"They're open," Bryant said.

    To read the full Adande column, click here.

    Allen Still Searching For His Shot
    By Marc J. Spears | Special to ESPN.com

    BOSTON -- The Boston Celtics entered the season in heralded fashion with the big three of Kevin Garnett, Paul Pierce and Ray Allen. But for the postseason, it's been a "big two" that has been carrying the Celtics because Ray Allen has yet to get his storied shot going.

    Garnett scored 26 points while Pierce added 29 during the Celtics' 96-89 Game 5 victory over the Cleveland Cavaliers at a sold-out TD Banknorth Garden on Wednesday. Allen, however, made only 4-of-11 shots (1-of-4 on 3-pointers) and had three turnovers en route to 11 points in the win. In fact, the seven-time NBA All-Star was fourth on the Celtics in scoring on this night (Rajon Rondo scored 20).

    Allen averaged 17.4 points per game during the regular season, his lowest average since his third season, the 1998-99 campaign with Milwaukee.

    During this playoff series against Cleveland, the renowned sharpshooter is fourth on the Celtics in scoring, averaging 10.4 points per game on 34 percent shooting from the field (and he's made only 4-of-19 from 3-point range).

    The surprising thing is that this has happened with Cavaliers guard Wally Szczerbiak guarding him.

    Before this series, NBA fans weren't sure if Szczerbiak could guard a lamppost. Allen should be torching the heavy-footed former Celtic. But surprisingly he's not.

    There has been much said and written during this series about how Cleveland star LeBron James hasn't gotten it going offensively, as is expected from him. Such couldn't be said in Game 5 as King James scored a game-high 35 points, with his buddy Jay-Z along with Beyonce sitting courtside.

    But much needs to be made about how a hot Allen could aid the Celtics, too. Despite his struggles, there is no Celtic more confident in his shooting ability (and not many NBA players, for that matter) than the man who once played a character named "Jesus" in the movie "He Got Game." He doesn't ever think he is in a slump. To him, the ball just didn't go in.

    To close out the series, the Celtics need to get their first road win of the postseason in Game 6 Friday night in Cleveland. Garnett and Pierce have been relatively consistent offensively. But if Allen finally gets hot again, he not only can help Boston get that much-needed win but also can get the big three back to what they were projected to be.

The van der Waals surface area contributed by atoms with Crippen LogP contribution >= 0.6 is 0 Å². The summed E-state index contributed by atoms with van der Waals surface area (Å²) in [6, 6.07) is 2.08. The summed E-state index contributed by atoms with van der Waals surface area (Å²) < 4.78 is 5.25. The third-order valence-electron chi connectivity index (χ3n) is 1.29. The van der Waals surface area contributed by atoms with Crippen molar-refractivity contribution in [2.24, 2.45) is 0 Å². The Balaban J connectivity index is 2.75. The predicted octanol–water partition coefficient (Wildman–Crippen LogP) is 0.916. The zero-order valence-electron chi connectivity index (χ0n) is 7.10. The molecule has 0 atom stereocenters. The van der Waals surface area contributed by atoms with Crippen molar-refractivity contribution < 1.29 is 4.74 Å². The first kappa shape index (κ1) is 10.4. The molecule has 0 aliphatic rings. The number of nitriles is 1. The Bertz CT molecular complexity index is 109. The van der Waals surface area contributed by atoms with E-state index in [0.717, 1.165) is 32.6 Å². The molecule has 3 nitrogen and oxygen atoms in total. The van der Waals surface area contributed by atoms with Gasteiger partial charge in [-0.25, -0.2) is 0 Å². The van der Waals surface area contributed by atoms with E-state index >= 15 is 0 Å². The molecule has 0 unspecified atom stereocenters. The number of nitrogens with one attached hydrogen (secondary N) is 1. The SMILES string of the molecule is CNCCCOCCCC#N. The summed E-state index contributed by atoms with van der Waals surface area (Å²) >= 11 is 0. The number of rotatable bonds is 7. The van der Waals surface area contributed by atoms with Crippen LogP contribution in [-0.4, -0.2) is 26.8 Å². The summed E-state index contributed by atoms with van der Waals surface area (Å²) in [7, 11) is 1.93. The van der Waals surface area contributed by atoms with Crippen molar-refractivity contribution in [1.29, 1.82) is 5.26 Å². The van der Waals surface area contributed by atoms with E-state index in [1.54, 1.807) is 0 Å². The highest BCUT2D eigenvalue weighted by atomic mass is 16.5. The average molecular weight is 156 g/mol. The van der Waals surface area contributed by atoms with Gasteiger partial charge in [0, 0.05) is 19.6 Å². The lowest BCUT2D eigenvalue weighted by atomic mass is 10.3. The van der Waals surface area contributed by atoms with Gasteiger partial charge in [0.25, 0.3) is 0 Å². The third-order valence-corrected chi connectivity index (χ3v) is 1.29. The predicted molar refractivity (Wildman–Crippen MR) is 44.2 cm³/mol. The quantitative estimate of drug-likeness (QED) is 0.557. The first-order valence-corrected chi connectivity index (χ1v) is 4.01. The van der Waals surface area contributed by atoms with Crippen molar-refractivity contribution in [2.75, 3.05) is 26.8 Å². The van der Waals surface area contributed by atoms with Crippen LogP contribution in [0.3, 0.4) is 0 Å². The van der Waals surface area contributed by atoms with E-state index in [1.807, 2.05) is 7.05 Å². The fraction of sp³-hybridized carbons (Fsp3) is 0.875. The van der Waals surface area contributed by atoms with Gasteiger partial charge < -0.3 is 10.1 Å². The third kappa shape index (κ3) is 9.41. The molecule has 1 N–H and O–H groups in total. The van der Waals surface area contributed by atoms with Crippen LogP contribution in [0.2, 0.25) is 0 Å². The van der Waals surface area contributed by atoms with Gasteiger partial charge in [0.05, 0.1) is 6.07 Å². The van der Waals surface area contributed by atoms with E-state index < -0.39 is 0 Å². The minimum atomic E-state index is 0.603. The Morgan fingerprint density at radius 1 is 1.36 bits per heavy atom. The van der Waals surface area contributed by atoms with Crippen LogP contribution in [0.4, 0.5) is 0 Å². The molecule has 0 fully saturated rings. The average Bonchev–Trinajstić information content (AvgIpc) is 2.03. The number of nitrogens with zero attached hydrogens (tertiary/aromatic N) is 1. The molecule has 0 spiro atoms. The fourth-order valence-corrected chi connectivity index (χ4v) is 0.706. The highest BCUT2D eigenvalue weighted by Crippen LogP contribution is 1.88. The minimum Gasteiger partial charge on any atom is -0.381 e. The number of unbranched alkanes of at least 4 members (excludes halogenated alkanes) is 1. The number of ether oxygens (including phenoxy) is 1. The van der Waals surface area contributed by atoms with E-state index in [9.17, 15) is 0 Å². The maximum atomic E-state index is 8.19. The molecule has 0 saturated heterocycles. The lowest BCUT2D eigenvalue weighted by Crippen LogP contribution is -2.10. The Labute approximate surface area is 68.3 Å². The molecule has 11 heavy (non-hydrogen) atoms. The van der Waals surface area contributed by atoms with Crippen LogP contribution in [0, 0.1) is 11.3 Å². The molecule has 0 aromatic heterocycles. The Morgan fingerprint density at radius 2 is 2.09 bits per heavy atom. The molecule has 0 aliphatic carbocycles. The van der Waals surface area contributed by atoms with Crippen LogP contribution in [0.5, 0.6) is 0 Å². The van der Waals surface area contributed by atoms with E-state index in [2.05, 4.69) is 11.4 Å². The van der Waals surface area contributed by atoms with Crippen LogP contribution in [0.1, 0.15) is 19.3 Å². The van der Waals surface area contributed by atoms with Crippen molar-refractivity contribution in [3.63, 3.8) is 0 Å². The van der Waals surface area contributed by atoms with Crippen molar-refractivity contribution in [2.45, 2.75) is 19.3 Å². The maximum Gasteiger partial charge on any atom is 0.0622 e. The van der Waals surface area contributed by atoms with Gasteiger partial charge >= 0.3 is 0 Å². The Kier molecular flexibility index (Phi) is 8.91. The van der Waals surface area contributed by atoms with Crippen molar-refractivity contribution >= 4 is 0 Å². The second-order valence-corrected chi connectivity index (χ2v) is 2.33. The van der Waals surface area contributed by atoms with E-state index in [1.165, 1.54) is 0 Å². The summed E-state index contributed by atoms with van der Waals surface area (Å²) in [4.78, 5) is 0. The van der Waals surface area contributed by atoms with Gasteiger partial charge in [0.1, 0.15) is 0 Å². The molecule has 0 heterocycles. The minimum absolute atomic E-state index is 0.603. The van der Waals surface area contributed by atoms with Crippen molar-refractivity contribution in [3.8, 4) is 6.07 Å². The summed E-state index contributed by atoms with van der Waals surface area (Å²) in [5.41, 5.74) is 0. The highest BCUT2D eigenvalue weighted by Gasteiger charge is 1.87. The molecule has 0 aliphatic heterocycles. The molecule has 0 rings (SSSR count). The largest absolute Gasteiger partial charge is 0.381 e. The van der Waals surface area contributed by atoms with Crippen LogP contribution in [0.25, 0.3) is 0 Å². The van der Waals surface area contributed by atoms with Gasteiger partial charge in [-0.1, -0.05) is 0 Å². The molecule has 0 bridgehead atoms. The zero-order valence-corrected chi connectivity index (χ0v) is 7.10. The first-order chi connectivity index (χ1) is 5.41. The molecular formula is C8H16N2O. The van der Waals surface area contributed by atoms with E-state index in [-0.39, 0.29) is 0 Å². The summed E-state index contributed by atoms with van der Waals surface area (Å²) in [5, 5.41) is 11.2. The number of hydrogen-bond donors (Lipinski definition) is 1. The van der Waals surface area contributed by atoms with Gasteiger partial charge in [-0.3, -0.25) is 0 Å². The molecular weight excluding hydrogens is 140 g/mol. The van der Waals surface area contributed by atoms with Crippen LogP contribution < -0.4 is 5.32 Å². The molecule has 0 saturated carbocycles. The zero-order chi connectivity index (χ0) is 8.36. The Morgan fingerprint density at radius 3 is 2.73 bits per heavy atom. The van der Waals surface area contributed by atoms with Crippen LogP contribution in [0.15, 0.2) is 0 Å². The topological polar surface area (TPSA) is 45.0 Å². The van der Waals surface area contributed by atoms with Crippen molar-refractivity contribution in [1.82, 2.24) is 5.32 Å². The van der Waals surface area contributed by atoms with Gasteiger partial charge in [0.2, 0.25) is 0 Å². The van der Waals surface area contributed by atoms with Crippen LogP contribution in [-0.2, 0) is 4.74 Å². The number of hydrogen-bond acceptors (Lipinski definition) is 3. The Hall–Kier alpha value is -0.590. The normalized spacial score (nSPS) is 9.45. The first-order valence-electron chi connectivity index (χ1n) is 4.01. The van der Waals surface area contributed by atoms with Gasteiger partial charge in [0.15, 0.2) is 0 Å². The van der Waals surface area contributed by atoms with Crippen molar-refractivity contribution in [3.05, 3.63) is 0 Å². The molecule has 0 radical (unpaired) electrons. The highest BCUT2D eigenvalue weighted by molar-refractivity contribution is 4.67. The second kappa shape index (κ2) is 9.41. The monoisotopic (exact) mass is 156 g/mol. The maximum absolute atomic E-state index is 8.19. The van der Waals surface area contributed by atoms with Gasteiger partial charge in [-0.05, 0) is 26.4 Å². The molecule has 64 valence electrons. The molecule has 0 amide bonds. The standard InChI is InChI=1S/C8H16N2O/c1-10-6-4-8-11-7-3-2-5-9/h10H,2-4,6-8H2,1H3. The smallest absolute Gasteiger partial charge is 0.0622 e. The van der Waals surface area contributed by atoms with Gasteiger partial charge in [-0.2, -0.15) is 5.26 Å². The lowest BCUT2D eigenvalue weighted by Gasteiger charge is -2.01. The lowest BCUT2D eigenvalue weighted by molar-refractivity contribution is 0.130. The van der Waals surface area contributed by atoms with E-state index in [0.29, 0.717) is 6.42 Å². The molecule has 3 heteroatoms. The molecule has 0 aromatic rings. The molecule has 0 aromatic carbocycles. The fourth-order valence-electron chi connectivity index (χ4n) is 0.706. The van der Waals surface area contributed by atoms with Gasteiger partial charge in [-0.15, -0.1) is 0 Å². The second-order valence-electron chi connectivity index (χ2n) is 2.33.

Now more than ever, the Celtics need "Jesus" resurrected.

    Marc J. Spears is a regular contributor to ESPN.com and covers the NBA and the Boston Celtics for The Boston Globe.



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    Extreme Behavior
    Pau Gasol, Lakers center: Talk about stuffing the stat sheet. The big man, who made several clutch plays down the stretch, finished with 21 points, 8 assists, 6 rebounds (all offensive) and 4 blocked shots.

    Celtics bench: Boston got the pivotal victory it needed, but its reserves didn't contribute much in terms of offensive production. The Celtics received a combined nine points from the six players who saw time off the pine.

    "We know it's a win-or-go-home situation. We've got to approach it that way. We're a very good team at home. But a LeBron James team is never desperate."

    -- Cavaliers forward LeBron James talking about Game 6, which is Friday night in Cleveland

    See Wednesday's daily leaders

    -- Maurice Brooks

    Things Looking Up For Boston

    Brian Babineau/NBAE/Getty

    Although he is shown here scoring two, Paul Pierce's Celtics used a strong defensive effort in the second half to edge the Cavaliers and move one victory away from the East finals.

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    Jazz Can't Close the Deal
    By Tim Buckley
    Special to ESPN.com

    LOS ANGELES -- The Utah Jazz came here to the land of make-believe and lots of makeup tied 2-2, knowing they'd have to win at least one in Los Angeles if they were to have any hope of advancing for a second straight time to the West finals.

    They left after Wednesday night's 111-104 Game 5 semifinals loss to the Lakers down 3-2, and with no illusions about what it will take now: a win Friday night in Utah, and another, if they take care of business at home, in a Game 7 do-over chance Monday night.

    Before getting to Friday, though, the Jazz have nearly 48 hours to beat themselves up over Wednesday's lost opportunity.

    "I thought we had opportunities down the stretch to win the game," Jazz All-Star Carlos Boozer said. "A couple balls didn't bounce our way. Missed a couple shots.

    "I thought we let one slip away. I thought we had opportunities. I thought we made too many mistakes. But, at the same time, I thought we were being aggressive, taking the ball to the basket, hoping for some fouls. But sometimes in Game 5s, fouls aren't going to be called."